Of course, many other features made it into this pacman release. As always, many changes will hopefully never be noticed by a user (e.g. checking a package architecture matches the system architecture before installing, a major rewrite of the pacman bash completion, overhaul of tests in makepkg, more configurable library stripping during packaging), but all these are very useful contributions. See here for a more detailed summary of the changes and the git log for all the details of changes.

A pacman-3.4.0 package is currently in the [testing] repository for Arch Linux. We all know pacman releases are bug free (as the two patches already in the 3.4.1 queue can attest), so look forward to it being in a [core] repo near you in the not too distant future.

New PKGBUILD syntax options with pacman-3.3

With the pacman 3.3 release expected in the coming weeks, I thought I would write about some of the new features that have been added to PKGBUILDs.

The most common change people will make in their PKGBUILDs is to add a package() function. This limits the of fakeroot to only during the file installation steps (so it is not used during the build process). Using fakeroot only during the install stages is considered a “good thing”, but this also provides a workaround for some bugs in fakeroot that can cause issues while attempting to compile a package. A partial example:

build() {
  cd $srcdir/$pkgname-$pkgver
  ./configure --prefix=/usr
package() {
  cd $srcdir/$pkgname-$pkgver
  make DESTDIR=$pkgdir
  install -Dm644 $srcdir/license $pkgdir/usr/share/licenses/$pkgname/license

Note the “cd” step is required in the package() function as makepkg currently does not remember what directory was being used between the build() and package() functions. The package() function is entirely optional, so all PKGBUILDs without one will continue to work as they always have.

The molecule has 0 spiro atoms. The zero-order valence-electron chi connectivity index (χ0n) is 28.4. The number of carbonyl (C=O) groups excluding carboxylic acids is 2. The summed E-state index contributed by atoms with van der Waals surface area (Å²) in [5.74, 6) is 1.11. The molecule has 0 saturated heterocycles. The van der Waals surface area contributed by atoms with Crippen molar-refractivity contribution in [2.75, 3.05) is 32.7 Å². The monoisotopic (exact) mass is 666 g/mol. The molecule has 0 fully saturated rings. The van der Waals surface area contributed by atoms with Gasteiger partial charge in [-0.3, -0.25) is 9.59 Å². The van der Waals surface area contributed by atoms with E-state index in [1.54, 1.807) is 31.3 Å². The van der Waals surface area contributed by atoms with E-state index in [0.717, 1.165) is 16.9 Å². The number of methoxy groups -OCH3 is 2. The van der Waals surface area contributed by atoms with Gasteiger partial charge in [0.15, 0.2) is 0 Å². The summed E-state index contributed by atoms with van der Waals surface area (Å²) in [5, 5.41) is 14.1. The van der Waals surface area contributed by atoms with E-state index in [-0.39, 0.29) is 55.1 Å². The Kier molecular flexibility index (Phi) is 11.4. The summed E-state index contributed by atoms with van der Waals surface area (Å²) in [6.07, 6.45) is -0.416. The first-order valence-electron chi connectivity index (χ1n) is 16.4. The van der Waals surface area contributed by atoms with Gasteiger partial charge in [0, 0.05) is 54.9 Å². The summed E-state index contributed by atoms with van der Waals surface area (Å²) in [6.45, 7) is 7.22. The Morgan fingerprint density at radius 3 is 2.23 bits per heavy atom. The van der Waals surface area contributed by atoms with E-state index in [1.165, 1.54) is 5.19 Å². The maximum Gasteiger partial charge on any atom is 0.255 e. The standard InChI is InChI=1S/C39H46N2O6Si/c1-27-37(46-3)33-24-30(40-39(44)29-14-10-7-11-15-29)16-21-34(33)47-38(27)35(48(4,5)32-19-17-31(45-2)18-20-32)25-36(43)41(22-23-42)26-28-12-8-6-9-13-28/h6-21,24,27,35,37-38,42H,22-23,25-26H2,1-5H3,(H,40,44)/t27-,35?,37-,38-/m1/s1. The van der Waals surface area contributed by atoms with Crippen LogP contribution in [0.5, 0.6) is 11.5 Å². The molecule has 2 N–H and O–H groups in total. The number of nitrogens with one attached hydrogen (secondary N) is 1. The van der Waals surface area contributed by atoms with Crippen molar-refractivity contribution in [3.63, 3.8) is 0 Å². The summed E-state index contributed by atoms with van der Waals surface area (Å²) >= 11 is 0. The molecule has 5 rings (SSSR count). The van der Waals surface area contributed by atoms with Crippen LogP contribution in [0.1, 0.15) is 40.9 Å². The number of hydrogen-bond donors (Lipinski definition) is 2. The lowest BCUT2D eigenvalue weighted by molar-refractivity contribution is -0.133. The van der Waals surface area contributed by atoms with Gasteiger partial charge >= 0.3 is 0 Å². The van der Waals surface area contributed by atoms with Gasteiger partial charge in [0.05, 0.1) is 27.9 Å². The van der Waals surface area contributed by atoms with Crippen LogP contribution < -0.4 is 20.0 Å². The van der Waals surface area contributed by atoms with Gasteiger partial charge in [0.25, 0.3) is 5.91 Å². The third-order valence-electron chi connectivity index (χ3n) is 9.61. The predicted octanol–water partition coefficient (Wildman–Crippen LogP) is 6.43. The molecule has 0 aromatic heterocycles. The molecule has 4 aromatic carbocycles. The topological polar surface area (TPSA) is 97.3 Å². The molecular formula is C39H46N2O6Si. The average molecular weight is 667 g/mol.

The other main feature addition to PKGBUILDs is the ability to create split packages. In Arch Linux, this is useful for packages that are split due to providing separate packages for libraries and binaries (e.g. gcc) or where documentation is too large to justify distributing together with the main package (e.g. ruby). The Arch KDE-4.3 release will also use package splitting, as many lesser used components pulled in a large number of dependencies and made an unsplit KDE install very heavy.

Creating split packages is rather simple. All you have to do is assign an array of package names to the pkgname variable. e.g.

pkgname=('pkg1' 'pkg2')

This tells makepkg that it is creating two packages called pkg1 and pkg2. The pkgbase variable is optional, but can be used to hold (e.g.) the upstream package name and is used by makepkg in its output. Each split package requires its own package() function with name in the format package_foo(). e.g. for the above pkgname, the PKGBUILD would have functions package_pkg1() and package_pkg2(). In these functions, the use of the $pkgdir variable is mandatory as it is no longer equivalent to the deprecated $startdir/pkg. All options and directives for the split packages default to the global values given within the PKGBUILD. Most variables can be overridden within the package function. e.g


The pkg1 package will depend on perl while pkg2 does not override the depends array so will depend on glibc. As a general rule, almost every package in the split packages depends array should probably be present in the global makedepends array.

There are several other useful features added to makepkg such as improved handling of info files (automatic removal of $pkgdir/usr/share/info/dir and compression of info files) and being able to specify LDFLAGS in makepkg.conf. Check out a detailed list of changes in the NEWS file in pacman git repo.

For those that want to try out makepkg before the pacman 3.3 release, you can grab a copy of my makepkg-git package which installs alongside the current version of pacman.

Edit – clarified PKGBUILD directive overrides for split packages and added an note about makepkg-git